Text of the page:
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Now, again, let's be very clear: This shutdown is the making of a reckless fringe of the Republican Party and a House speaker too weak to control it. There should be no false equivalency in any honest reading of the origins of the crisis. But in the end, pointing out this asymmetry of blame is not the same as leading. Leaders solve problems. They lead.

Although the president didn't make this crisis, he needs to fix it. To do that, he should start using his office far more assertively, to shift the terms of the debate so that he is understood in popular opinion not as one of two equal antagonists but as the sole representative of sane, grown-up, responsible leadership.

Obama has a national megaphone that no one -- not even a senator staging a fake filibuster -- can match. He is more trusted (or at least less mistrusted than Congress) to tell it straight.

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Obama: America's good name is at stake

Here are a few ways for him to take the initiative.

1. Speak directly to Americans.

First, the president should speak more directly and more often to the American people. He could do a series of "fireside chats" every night for a week, describing how we got here, explaining why giving in to tea party blackmail would be wrong and generating popular pressure on Speaker John Boehner to end the shutdown.

His team could put the chats on social media and let them spread or even buy a block of ad time during Sunday's football games to air the whole series.

If the crisis drags on and the date of default approaches, he should do a prime-time address from the Oval Office befitting the level of crisis. Stagecraft matters. A news conference like the one he held on Tuesday is better than nothing, but it is still playing to the Washington media and is inherently reactive.

2. Build a "coalition of the responsible."

The president should invite every non-radical Republican he can find -- not just current Washington players but also recent candidates like Tim Pawlenty and elders like President George H.W. Bush and Colin Powell, as well as business leaders from across the country -- for a national unity session that claims the center and isolates the fringe.

The message of the session, voiced not by him but by these Republicans, should be that while the parties can disagree vehemently on taxes and spending and health care, using as leverage the financing of government itself is radical and dangerous. The president should emphasize that his quarrel is not with Republican voters or their party but with a band of radicals.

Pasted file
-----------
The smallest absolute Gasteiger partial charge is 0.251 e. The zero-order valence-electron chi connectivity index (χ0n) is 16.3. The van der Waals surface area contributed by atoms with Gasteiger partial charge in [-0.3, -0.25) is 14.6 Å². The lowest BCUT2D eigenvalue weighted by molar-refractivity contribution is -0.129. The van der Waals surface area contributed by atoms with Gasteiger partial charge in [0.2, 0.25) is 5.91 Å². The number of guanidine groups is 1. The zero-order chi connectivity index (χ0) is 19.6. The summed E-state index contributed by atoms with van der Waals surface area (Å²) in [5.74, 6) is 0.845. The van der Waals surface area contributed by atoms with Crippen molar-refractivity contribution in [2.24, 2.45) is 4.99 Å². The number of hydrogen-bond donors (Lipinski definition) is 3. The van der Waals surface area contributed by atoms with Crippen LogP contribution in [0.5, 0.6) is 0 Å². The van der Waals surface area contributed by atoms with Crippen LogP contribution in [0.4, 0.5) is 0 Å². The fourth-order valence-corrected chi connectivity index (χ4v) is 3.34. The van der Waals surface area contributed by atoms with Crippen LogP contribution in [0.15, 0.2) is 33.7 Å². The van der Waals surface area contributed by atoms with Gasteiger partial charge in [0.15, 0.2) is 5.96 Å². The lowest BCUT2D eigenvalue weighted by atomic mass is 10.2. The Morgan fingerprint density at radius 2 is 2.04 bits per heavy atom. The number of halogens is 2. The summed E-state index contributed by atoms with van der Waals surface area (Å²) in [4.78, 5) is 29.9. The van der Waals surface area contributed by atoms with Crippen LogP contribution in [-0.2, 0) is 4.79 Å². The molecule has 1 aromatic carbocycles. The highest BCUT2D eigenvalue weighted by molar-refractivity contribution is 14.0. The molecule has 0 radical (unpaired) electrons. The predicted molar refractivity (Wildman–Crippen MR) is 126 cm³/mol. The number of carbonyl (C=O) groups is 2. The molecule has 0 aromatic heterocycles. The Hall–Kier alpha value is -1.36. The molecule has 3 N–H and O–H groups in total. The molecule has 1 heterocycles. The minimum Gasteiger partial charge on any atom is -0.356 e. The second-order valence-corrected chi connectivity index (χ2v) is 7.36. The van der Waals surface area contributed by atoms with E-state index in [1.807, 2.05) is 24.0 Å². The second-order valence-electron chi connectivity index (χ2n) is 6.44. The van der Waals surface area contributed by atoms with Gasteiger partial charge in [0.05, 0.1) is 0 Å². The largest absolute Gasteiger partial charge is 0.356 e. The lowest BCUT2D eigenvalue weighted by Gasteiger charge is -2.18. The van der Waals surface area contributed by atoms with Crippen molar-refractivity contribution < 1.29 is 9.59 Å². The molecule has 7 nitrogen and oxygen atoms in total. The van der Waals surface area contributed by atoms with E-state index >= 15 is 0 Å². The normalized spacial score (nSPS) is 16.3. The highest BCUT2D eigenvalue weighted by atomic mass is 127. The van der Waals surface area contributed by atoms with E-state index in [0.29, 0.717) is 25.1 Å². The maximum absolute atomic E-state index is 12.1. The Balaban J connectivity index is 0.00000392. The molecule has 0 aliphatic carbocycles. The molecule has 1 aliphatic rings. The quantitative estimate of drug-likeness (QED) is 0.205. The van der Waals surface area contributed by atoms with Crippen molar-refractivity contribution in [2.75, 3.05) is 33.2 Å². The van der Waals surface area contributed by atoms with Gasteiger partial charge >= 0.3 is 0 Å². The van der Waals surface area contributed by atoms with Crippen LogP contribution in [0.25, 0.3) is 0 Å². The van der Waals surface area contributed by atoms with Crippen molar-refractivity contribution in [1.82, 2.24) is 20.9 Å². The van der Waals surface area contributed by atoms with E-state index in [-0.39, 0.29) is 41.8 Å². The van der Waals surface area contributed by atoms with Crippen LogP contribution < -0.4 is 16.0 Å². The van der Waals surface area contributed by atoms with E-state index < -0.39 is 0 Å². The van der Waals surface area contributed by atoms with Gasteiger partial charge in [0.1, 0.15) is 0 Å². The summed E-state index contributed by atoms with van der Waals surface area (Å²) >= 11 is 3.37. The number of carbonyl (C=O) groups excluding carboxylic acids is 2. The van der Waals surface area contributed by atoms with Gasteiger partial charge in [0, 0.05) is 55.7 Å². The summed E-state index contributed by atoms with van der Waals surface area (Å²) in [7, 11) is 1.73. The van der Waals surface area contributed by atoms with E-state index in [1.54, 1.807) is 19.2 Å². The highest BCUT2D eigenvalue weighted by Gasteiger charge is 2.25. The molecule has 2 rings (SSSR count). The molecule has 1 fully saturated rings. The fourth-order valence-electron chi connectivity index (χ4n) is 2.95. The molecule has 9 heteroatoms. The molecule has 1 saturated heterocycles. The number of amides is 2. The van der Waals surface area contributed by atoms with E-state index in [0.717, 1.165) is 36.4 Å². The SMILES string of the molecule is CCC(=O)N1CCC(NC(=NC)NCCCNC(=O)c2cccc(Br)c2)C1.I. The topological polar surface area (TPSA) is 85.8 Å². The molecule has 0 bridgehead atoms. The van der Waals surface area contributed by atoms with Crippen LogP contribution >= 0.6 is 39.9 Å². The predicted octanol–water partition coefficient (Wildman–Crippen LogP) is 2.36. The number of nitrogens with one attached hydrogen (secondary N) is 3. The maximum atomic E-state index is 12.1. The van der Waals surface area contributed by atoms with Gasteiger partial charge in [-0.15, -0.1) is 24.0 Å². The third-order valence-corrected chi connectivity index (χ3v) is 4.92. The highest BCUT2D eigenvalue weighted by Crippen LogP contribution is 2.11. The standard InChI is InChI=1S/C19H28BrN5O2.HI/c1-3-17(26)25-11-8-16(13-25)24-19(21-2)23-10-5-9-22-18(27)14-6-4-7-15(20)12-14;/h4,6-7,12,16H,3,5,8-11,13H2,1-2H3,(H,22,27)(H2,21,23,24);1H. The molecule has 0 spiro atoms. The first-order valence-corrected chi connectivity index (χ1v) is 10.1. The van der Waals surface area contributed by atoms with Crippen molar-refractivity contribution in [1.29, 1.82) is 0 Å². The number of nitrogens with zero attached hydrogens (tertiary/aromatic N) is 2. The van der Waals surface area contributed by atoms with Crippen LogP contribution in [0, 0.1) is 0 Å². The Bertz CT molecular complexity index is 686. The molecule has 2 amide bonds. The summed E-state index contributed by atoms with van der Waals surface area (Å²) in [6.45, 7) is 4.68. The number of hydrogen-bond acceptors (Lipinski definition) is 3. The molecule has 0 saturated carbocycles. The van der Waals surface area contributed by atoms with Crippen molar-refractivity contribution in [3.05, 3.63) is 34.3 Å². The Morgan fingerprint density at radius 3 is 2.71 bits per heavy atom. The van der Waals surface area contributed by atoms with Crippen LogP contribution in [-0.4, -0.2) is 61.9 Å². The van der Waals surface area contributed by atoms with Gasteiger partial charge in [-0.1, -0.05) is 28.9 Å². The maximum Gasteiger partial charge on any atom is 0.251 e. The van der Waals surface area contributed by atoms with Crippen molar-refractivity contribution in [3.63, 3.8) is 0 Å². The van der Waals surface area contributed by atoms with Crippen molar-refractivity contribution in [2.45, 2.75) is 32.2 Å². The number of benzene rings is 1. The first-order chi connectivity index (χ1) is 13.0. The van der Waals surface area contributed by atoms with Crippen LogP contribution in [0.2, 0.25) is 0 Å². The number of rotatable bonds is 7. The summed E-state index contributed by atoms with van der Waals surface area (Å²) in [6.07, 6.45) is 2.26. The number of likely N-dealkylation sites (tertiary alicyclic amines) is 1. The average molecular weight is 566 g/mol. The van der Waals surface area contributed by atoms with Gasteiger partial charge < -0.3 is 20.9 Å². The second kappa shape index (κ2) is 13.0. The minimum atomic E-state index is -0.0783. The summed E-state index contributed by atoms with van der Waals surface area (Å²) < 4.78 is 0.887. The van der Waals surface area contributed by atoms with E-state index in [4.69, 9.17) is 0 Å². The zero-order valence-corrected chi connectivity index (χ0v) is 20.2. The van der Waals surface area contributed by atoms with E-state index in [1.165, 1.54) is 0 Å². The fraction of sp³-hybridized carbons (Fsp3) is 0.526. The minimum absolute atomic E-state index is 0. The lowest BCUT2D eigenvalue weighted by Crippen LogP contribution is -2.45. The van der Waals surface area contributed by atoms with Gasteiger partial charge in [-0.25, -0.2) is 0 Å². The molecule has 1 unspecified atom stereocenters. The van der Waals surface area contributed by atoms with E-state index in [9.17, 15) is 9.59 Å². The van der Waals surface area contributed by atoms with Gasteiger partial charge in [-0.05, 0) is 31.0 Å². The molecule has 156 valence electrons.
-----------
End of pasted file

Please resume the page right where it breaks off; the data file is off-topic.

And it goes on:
3. Meet the people, especially those who hate you.

The president should schedule town meetings in the districts of the most radical Republicans, offering to meet with the citizens there to listen and to make his case. He will certainly face vitriol. But that's the point: He will face it. He will be there meeting people with respect and even empathy. He will show that he doesn't write off any American, even those who demonize him. This will be far more powerful than going to friendly audiences for staged events -- and it will make clear to independents that he can break out of the usual partisan script.

4. Get concrete about good faith.

Fourth, he could go beyond his generic willingness to discuss long-term tax and entitlement issues and commit specifically to a negotiation that begins the day after the government reopens and the debt ceiling is satisfactorily raised. Here, too, he can claim the mantle of good faith and reasonableness.

Opinion: Obstructing government, from Huey Long to Ted Cruz

Of course, he could also do all of the above, with campaign-style optimism and an openness of mind and heart that will contrast sharply with the fanaticism of the pro-shutdown caucus.

This prefabricated crisis may end suddenly, or it may linger and bring us to the very edge of a disastrous default. Either way, it behooves the president now to lead in more visible, more symbolic, more populist ways -- not only to prevail on this fight but to restore a politics in which not every fight has to be a fight to the death. Congress has never made it clearer why we need a strong president.

Follow @CNNOpinion on Twitter.

Join us at Facebook/CNNOpinion.

The opinions expressed in this commentary are solely those of Eric Liu.